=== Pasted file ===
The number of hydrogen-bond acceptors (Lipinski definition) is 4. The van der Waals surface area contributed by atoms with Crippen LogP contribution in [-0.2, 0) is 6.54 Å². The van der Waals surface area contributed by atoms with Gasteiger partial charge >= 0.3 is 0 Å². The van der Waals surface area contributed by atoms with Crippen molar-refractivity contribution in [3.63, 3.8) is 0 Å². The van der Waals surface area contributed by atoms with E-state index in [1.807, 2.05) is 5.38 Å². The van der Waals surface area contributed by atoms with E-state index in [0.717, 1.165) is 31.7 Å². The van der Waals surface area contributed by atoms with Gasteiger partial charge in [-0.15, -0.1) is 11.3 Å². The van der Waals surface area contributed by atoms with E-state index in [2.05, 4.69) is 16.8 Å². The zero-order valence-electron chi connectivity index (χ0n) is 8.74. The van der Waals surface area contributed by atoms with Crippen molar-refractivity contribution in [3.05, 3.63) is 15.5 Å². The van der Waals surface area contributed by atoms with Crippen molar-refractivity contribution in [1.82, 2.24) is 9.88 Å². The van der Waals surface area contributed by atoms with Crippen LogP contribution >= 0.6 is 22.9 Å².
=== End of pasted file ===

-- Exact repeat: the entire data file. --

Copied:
The number of hydrogen-bond acceptors (Lipinski definition) is 4. The van der Waals surface area contributed by atoms with Crippen LogP contribution in [-0.2, 0) is 6.54 Å². The van der Waals surface area contributed by atoms with Gasteiger partial charge >= 0.3 is 0 Å². The van der Waals surface area contributed by atoms with Crippen molar-refractivity contribution in [3.63, 3.8) is 0 Å². The van der Waals surface area contributed by atoms with E-state index in [1.807, 2.05) is 5.38 Å². The van der Waals surface area contributed by atoms with E-state index in [0.717, 1.165) is 31.7 Å². The van der Waals surface area contributed by atoms with Gasteiger partial charge in [-0.15, -0.1) is 11.3 Å². The van der Waals surface area contributed by atoms with E-state index in [2.05, 4.69) is 16.8 Å². The zero-order valence-electron chi connectivity index (χ0n) is 8.74. The van der Waals surface area contributed by atoms with Crippen molar-refractivity contribution in [3.05, 3.63) is 15.5 Å². The van der Waals surface area contributed by atoms with Crippen molar-refractivity contribution in [1.82, 2.24) is 9.88 Å². The van der Waals surface area contributed by atoms with Crippen LogP contribution >= 0.6 is 22.9 Å².